Bayside building fines rising

Penalties going up tenfold on `critical areas' violations

`Cause people to think twice'

Construction industry not opposed to change

Anne Arundel

July 06, 2004|By Childs Walker | Childs Walker,SUN STAFF

People who build illegally in areas near the Chesapeake Bay will face significantly stiffer fines under a new Anne Arundel County law.

The increased fines are part of the county's attempt to crack down on building violations along its more than 500 miles of shoreline. Environmental activists have criticized the county for not policing offenses in state-designated "critical areas" aggressively.

The new penalty for illegal grading in the critical areas will increase from $500 to $5,000 beginning Aug. 9.

The penalties for building a pier or bulkhead without a permit and continuing work in defiance of a stop order also will increase from $500 to $5,000. The fines for repeat offenses will rise from $1,000 to $10,000.

"I hope this legislation will inhibit future destruction of land," said County Executive Janet S. Owens, who recently signed the measure. "These fines will hopefully be a deterrent to those who make conscious decisions to work without a permit or continue building or grading while a stop work order has been issued."

The county's Web site lists more than 40 critical-area violations this year, and a county spokesman said that, if the new law were already in effect, about 75 percent of those would be subject to the maximum fine.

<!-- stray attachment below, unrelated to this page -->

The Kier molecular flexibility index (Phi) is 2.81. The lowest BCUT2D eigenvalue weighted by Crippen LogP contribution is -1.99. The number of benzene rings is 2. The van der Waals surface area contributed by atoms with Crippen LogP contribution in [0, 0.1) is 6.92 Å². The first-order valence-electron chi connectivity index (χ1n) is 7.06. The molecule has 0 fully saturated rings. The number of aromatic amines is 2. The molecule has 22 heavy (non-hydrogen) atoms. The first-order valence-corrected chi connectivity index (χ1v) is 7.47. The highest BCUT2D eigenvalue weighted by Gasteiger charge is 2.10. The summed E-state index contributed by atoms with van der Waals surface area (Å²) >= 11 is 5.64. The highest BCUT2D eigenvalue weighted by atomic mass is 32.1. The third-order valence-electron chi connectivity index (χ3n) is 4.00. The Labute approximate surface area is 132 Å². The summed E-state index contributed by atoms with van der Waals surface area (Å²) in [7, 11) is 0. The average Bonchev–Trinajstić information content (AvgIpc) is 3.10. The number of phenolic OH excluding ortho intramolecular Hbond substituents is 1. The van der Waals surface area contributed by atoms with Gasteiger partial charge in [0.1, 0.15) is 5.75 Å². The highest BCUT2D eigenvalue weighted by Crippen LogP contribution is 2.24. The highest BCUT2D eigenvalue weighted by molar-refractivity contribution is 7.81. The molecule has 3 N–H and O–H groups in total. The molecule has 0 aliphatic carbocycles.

The county has been praised by state officials for improving its enforcement of critical-area laws. Owens designated a county staff member to be in charge of the enforcement program full time, and the county has used a police helicopter to monitor the shoreline for potential violations.

The building industry did not oppose the increased fines.

"If it takes a wake-up call like this, I guess we don't have any choice," said Susan Stroud Parker, co-director of government affairs for the Homebuilders Association of Maryland. "Hopefully, it will cause people to think twice."

Parker said larger developers and builders are less likely to draw the fines than are individual homeowners unfamiliar with the nuances of critical-area law.

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